Consent, Rights and Intellectual Property: Navigating Language Documentation, Archiving, and Research
Susan Kung, Archive of the Indigenous Languages of Latin, UT-Austin
Edward Alexander, (Gwich’in), Dinjii Zhuh K’yaa (Regional Gwich’in Language Center and Archive)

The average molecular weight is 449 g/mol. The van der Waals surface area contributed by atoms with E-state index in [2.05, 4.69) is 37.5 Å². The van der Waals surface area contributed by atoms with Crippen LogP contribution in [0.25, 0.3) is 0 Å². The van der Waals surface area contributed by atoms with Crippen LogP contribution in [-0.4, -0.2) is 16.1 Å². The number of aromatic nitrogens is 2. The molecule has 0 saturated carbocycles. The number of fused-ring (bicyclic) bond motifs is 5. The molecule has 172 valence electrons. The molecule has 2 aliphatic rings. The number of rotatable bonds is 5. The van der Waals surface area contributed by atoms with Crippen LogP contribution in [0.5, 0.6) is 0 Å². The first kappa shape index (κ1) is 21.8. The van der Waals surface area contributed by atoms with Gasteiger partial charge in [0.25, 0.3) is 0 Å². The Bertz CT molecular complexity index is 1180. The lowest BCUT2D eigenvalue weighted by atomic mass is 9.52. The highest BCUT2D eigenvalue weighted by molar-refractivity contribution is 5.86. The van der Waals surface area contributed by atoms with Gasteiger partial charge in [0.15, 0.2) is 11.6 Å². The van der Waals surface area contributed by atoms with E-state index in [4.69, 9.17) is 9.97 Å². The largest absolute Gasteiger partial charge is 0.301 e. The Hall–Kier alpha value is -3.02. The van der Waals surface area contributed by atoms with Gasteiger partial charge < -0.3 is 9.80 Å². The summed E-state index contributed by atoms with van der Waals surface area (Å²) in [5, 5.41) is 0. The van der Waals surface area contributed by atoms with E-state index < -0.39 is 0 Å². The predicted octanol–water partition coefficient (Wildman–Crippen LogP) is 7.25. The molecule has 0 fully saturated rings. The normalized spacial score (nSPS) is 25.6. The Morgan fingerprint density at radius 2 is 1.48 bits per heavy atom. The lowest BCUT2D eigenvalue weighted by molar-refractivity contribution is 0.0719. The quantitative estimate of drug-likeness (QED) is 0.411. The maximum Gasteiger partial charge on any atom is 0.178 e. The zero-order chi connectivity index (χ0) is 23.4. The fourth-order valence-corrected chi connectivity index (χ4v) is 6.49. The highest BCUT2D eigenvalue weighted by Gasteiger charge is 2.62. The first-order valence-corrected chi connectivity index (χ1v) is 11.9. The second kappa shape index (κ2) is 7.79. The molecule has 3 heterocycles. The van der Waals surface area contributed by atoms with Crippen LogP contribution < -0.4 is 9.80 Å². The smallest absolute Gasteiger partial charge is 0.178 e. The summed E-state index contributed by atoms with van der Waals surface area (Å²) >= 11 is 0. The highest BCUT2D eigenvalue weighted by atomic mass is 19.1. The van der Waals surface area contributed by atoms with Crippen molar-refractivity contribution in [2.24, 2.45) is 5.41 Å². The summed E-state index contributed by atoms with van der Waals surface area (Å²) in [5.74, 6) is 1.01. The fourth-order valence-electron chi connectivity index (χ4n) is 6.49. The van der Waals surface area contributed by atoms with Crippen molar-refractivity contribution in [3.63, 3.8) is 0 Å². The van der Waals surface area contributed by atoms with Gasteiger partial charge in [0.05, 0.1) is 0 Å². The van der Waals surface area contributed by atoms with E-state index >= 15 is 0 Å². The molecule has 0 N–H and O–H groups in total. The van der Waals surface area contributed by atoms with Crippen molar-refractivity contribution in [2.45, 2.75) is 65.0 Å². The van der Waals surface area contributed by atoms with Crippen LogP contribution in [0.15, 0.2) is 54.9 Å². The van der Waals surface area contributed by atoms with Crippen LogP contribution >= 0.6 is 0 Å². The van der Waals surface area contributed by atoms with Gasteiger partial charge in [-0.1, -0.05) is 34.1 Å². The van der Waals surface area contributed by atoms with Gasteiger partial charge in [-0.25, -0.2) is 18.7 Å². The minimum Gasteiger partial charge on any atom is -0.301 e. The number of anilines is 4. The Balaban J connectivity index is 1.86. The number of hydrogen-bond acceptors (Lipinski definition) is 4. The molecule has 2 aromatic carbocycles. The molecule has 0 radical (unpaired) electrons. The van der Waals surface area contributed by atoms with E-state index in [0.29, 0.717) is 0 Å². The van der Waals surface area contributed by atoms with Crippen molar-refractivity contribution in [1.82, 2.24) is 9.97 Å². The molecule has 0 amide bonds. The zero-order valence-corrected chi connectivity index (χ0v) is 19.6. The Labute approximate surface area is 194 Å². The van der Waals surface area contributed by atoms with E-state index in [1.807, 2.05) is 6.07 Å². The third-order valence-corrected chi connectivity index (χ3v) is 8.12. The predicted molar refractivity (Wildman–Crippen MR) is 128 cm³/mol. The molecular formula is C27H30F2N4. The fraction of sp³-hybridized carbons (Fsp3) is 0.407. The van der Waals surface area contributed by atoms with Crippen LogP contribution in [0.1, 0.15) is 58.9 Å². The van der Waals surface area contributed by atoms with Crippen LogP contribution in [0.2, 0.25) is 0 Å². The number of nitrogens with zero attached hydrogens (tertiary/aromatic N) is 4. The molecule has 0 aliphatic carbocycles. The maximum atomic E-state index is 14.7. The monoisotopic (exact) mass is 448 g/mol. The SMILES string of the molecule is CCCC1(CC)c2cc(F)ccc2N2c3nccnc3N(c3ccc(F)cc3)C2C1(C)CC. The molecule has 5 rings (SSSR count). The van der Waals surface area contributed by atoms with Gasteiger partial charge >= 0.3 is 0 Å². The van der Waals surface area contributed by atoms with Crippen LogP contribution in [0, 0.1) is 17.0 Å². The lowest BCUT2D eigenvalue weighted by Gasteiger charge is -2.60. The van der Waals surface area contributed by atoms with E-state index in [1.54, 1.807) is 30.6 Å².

Have you ever wondered who owns the copyright to the language materials you collect when you are in the field? Have you thought about the intellectual property rights that are associated with recordings you made? Have you considered the cultural property rights of the groups with whom you work? Maybe you got someone's consent to participate in your field research, but did you get her permission to put your field recordings in a language archive? How is digital Internet access to content creating new opportunities and challenges? Are you new to field work and confused about what informed consent is and how to get it? Do you ever wonder how consent, permission, intellectual property, cultural property, and copyright interact with each other and how they affect language researchers, community members, archive staff and even the general public? If you answered "Yes!" to any of these questions, then this is the workshop for you! This course contextualizes all these issues with respect to language documentation, archiving, and research. It is intended for anyone (student, researcher, community member, archive user) of any level who wishes to have a better understanding of these issues and their implications for research and scholarship.